RIGHTS! Civil and Human Rights Law Portal

On September 1, 2020, LLMC, a non-profit Minnesota-based consortium of law libraries, launched the open-access portal RIGHTS! (http://www.llmc.com/rights/home.aspx). If you are looking for primary materials such as current constitutions, human/civil rights acts, Non-Governmental Organizations’ websites, advocacy organizations, and other resources specifically dealing with injustices regarding marginalized parties, this is the place to look. Their stated mission is preserving legal titles and government documents, while making copies inexpensively available digitally through its on-line service, LLMC-Digital (http://www.llmc.com/about.aspx). The original intent was to focus on primarily US and Canadian sources, as seen by the dropdown navigation on the left of the site, but the site also includes other international sources. The page opens at the “Civil and Human Rights Law Portal—Global,” which includes links to various government organizations, judicial information, non-governmental organizations, research and education resources and various documents from different countries. The RIGHTS! site can also be reached through the parent page (http://LLMC.com) with the link to RIGHTS! Located in the right-hand column. The RIGHTS! Portal is sponsored by the Vincent C. Immel Law Library at Saint Louis University.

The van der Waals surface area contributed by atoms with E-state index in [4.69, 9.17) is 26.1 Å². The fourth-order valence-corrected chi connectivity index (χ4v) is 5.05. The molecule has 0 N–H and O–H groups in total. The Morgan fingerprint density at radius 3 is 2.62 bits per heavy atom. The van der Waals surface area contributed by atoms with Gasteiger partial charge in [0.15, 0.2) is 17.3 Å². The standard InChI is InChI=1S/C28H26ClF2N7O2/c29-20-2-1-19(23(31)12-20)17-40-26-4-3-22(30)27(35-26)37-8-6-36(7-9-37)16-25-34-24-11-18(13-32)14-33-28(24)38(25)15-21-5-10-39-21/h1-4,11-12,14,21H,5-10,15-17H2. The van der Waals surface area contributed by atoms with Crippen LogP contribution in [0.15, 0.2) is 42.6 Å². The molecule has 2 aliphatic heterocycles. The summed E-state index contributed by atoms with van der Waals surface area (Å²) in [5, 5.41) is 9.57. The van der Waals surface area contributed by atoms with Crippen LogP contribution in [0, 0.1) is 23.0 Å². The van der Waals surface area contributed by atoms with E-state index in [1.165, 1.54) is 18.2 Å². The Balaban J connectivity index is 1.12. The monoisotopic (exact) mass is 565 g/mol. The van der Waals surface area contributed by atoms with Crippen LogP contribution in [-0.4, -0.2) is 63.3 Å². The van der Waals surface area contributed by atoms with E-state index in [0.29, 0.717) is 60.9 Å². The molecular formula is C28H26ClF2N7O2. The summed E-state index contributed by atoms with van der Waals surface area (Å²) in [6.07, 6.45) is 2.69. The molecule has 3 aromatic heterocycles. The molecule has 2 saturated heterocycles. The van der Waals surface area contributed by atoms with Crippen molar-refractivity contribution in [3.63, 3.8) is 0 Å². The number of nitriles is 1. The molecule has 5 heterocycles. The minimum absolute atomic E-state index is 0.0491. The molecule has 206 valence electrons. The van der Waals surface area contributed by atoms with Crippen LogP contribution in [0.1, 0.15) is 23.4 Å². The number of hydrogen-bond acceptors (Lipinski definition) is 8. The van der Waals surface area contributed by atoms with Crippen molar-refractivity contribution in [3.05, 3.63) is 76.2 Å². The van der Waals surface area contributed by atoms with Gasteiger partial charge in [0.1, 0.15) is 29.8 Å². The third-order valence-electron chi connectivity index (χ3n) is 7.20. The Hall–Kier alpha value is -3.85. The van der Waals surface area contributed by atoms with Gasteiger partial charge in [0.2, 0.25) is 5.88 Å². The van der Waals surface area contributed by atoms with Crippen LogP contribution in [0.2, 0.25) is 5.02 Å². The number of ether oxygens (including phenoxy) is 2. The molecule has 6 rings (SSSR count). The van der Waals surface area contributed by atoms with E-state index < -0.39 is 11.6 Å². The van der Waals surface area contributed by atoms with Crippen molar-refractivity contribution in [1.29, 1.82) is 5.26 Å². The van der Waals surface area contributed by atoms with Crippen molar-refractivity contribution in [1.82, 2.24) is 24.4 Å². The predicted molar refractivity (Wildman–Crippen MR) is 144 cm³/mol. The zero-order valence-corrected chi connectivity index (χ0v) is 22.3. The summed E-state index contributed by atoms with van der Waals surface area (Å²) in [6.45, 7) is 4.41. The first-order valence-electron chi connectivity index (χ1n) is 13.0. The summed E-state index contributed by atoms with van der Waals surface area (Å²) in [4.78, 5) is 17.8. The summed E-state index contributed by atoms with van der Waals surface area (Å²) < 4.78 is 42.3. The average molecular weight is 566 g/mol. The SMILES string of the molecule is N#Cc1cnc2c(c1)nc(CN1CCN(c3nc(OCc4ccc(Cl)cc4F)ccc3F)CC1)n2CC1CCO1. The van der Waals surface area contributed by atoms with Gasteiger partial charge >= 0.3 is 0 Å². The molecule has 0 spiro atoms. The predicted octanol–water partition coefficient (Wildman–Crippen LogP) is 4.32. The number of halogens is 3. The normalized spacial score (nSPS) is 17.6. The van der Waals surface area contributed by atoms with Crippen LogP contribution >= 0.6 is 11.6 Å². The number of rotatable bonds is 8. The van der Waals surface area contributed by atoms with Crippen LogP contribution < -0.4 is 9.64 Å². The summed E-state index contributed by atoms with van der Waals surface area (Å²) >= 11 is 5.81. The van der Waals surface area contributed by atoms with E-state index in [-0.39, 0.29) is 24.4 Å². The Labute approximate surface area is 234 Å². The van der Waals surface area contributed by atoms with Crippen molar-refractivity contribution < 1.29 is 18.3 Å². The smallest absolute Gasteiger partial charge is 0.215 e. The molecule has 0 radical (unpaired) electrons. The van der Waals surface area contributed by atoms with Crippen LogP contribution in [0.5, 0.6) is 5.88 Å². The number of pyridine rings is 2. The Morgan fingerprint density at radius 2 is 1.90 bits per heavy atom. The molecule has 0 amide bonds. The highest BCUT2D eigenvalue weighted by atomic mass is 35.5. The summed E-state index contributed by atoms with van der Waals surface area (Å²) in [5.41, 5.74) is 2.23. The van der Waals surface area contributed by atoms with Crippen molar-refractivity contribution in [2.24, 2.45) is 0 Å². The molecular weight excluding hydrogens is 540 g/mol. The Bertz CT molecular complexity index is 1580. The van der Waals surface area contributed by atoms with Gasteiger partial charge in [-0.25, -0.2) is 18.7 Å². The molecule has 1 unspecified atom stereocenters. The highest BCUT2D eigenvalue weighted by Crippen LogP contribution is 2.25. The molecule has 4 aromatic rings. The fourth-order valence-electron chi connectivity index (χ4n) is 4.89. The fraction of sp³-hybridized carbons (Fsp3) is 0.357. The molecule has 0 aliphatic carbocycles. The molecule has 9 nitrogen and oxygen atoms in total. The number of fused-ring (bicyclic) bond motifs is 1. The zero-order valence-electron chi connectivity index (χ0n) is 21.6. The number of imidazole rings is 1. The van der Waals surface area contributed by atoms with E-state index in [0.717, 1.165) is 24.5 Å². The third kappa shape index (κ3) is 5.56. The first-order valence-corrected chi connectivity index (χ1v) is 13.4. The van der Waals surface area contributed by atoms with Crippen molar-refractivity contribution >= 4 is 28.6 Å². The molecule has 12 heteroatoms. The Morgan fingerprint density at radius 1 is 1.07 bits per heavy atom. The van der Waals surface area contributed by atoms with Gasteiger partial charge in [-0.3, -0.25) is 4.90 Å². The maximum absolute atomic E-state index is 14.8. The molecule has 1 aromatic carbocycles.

To move into the sections on the United States or Canada, there are drop down navigation boxes on the left of the page. The user may select either of these two countries, and from there, select a state or province to find more specific information. Each of the country pages include the same category breakdown seen on the “Global” page: Gateways, Governmental Organizations, Judicial, Non/Intra-Governmental Organizations, Research and Educational Resources, and Documents. When the user selects a specific province or state, the page then moves to a more limited list with some of these categories.

Overall, this is a well-organized site with large amounts of useful information, but its biggest drawback is navigation. The only way to return to the “Global” information is with the back button on the browser. Also, once you select a specific province or state, it is difficult to switch to the other country successfully. You are dependent on the browser buttons more than the navigation dropdowns, as they don’t seem to work quite as expected.

This site is excellent for browsing, but I was unable to find a way to search for a specific agency or government organization. Currently, this is not a problem as there are only the three options: Global, Canada, and United States, so finding what you want is not difficult. As this site expands in scope, hopefully expanded navigation will follow. —Dominique Hallett (dhallett@astate.edu), Government Information and STEM Librarian, Arkansas State University


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